Book of the Month At A Glance- June 2020 Add Ons

Posted May 29, 2020 by stuckint in Book Subscriptions, BOTM / 7 Comments

Well it seems that we were able to confirm the add-ons just under the wire and there is an eclectic list for all our consideration. For those who are newer to Book of the Month, the add-ons are additional titles that you can add to your box along with any one of the main picks for a total of three books (or six or nine depending on how many accounts you have). You must choose one of the five main picks in order to pick one of them (although some times you will have the option of picking from a member’s most loved list instead of a main pick).

Anyway, since 2020 has basically been a dumpster fire, Book of the Month has been offering more add-ons and for the month of June they have provided four, very unique and intriguing options.

The End of October by Lawrence Wright

The End of October by Lawrence Wright
on April 28, 2020

In this propulsive medical thriller--from the Pulitzer Prize winner and best-selling author--Dr. Henry Parsons, an unlikely but appealing hero, races to find the origins and cure of a mysterious new killer virus as it brings the world to its knees.
At an internment camp in Indonesia, within one week, forty-seven people are pronounced dead with acute hemorrhagic fever. When the microbiologist and epidemiologist Henry Parsons travels there on behalf of the World Health Organization to investigate, what he finds will soon have staggering repercussions across the globe: an infected man is on his way to join the millions of worshippers in the annual Hajj to Mecca. Now, Henry joins forces with a Saudi doctor and prince in an attempt to quarantine the entire host of pilgrims in the holy city . . . Matilda Nachinsky, deputy director of U. S. Homeland Security, scrambles to mount a response to what may be an act of biowarfare . . . already-fraying global relations begin to snap, one by one, in the face of a pandemic . . . Henry's wife Jill and their children face diminishing odds of survival in Atlanta . . . and the disease slashes across the United States, dismantling institutions--scientific, religious, governmental--and decimating the population. As packed with suspense as it is with the riveting history of viral diseases, Lawrence Wright has given us a full-tilt, electrifying, one-of-a-kind thriller.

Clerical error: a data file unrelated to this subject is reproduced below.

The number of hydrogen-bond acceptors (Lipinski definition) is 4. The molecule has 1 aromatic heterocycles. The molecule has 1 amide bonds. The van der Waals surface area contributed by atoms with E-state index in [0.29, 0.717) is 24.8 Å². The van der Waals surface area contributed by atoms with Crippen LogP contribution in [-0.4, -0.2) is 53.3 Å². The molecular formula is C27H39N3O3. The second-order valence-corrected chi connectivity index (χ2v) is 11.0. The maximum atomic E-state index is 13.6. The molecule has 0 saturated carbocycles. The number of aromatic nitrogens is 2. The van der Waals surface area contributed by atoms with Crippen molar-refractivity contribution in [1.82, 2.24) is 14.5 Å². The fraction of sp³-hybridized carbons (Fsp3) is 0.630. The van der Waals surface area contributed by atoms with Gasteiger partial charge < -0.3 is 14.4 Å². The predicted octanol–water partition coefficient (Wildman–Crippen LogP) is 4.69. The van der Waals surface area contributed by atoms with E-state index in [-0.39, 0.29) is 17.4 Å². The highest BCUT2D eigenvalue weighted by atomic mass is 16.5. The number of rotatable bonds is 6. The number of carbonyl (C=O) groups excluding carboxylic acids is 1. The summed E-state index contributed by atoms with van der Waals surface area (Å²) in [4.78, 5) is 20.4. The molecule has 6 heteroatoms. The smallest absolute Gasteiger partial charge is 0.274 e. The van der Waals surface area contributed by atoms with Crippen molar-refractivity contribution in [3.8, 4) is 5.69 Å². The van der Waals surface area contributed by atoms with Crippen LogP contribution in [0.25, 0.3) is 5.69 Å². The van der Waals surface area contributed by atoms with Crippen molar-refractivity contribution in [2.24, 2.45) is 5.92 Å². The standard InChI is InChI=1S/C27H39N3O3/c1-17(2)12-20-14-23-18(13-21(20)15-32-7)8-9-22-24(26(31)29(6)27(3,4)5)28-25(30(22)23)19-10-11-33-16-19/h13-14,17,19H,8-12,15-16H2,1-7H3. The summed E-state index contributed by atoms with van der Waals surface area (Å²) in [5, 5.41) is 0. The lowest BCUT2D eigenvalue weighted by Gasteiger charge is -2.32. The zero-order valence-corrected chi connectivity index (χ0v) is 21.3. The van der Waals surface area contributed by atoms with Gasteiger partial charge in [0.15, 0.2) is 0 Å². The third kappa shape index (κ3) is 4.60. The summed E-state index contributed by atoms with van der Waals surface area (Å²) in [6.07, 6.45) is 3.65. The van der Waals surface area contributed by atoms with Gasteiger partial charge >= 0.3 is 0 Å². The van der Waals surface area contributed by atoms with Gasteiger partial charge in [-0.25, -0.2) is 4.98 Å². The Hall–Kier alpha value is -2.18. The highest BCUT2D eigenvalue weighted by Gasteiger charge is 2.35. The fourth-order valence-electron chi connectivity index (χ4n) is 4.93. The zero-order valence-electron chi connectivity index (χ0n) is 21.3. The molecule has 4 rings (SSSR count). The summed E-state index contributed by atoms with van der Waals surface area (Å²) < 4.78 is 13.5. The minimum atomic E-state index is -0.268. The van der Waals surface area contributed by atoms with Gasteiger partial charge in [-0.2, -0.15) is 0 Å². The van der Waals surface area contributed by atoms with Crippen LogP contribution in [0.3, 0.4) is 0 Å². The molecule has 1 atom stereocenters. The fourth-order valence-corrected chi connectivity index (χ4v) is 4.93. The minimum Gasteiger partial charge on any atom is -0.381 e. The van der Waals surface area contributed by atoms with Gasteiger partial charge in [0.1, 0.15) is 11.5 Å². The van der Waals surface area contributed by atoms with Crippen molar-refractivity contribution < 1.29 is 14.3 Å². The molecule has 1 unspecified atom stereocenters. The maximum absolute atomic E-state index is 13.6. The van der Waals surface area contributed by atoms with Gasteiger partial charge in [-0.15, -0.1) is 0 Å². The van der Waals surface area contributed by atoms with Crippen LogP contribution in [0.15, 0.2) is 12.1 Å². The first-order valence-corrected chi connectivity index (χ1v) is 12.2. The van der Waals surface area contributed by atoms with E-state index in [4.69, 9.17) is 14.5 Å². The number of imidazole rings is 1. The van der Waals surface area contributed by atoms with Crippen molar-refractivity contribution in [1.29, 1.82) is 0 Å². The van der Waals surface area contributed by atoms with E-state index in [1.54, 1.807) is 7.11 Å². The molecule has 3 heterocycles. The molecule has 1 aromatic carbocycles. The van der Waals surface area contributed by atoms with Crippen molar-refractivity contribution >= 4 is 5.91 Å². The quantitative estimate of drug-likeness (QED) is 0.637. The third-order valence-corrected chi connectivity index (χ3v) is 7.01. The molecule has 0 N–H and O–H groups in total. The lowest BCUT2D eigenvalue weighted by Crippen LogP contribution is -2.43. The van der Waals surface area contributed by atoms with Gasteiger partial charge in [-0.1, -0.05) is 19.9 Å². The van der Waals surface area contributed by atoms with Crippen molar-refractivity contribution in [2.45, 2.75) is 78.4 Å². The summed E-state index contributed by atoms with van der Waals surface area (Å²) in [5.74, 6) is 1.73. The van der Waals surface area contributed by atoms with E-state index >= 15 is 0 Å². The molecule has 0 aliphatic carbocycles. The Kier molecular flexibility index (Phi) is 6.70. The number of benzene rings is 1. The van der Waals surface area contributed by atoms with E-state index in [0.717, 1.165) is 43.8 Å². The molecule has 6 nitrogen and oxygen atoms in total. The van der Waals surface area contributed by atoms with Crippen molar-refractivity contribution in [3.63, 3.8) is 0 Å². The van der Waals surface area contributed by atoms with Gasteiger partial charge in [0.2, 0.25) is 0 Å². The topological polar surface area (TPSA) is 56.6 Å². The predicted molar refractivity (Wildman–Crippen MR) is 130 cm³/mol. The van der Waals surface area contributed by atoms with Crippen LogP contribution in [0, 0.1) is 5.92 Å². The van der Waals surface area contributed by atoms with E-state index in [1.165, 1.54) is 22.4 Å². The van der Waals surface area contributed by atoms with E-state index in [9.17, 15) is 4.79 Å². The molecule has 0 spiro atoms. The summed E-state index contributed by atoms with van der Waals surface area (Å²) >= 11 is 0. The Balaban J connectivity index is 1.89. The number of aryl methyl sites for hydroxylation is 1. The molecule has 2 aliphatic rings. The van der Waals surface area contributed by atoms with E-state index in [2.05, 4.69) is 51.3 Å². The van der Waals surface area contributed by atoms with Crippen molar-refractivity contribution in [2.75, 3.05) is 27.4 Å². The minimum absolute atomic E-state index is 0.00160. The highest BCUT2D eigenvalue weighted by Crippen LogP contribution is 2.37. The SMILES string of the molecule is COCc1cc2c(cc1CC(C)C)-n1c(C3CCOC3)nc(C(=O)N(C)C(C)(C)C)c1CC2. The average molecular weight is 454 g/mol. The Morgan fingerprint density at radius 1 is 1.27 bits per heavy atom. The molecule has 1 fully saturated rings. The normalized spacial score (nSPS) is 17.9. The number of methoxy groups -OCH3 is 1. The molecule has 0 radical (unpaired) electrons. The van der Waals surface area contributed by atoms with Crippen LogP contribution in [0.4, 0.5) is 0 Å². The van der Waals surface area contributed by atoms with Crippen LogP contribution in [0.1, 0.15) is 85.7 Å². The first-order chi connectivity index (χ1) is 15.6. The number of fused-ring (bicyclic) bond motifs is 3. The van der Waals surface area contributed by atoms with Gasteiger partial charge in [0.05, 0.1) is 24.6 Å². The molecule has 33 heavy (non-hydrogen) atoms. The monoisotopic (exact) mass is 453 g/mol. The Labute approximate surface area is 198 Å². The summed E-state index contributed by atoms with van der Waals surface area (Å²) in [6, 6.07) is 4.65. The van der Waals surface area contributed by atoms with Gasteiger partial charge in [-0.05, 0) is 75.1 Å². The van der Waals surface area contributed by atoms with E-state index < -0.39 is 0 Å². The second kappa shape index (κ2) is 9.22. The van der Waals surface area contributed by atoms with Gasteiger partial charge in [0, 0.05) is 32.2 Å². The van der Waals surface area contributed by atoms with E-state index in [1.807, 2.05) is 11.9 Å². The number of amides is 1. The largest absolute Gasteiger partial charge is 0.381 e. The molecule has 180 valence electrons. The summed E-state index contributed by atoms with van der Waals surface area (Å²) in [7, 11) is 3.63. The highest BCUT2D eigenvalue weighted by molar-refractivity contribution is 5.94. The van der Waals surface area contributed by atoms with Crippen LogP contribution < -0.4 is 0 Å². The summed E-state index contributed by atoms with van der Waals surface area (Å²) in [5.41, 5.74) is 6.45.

At A Glance: Okay, this one might seem a little too real for all of us right now. Its basically a thriller where one doctor races to find a cure for a virus that is ravaging the world. While it isn’t a respiratory virus it is quite on the nose and many reviewers comment on the book’s timeliness. Other reviewers have condemned this one for its plot holes but do you really pick up a thriller like this for its accuracy? One reviewer has described it as if Dan Brown wrote a novel about a pandemic and based off of the positive and negative reviews that seems fairly accurate. So maybe its a little too close to home, but it also sounds like an entertaining fast paced ride.

Spine Logo: Yes

Comparable BOTM Titles: Station Eleven By Emily St. John Mendel; Hour of the Assassin by Matthew Quirk

The Boy in the Red Dress by Kristin Lambert

The Boy in the Red Dress by Kristin Lambert
on May 12, 2020
Pages: 362

Viking has acquired Kristin Lambert's YA historical novel The Boy in the Red Dress. When her drag queen best friend is accused of murdering a young socialite, a Jazz Age misfit must use her sharp wits and sharper tongue to search for the real killer through the seedy speakeasies and glittering debutante balls of 1930 New Orleans. But the closer she gets to the truth, the more secrets she uncovers. The novel is slated for summer 2020.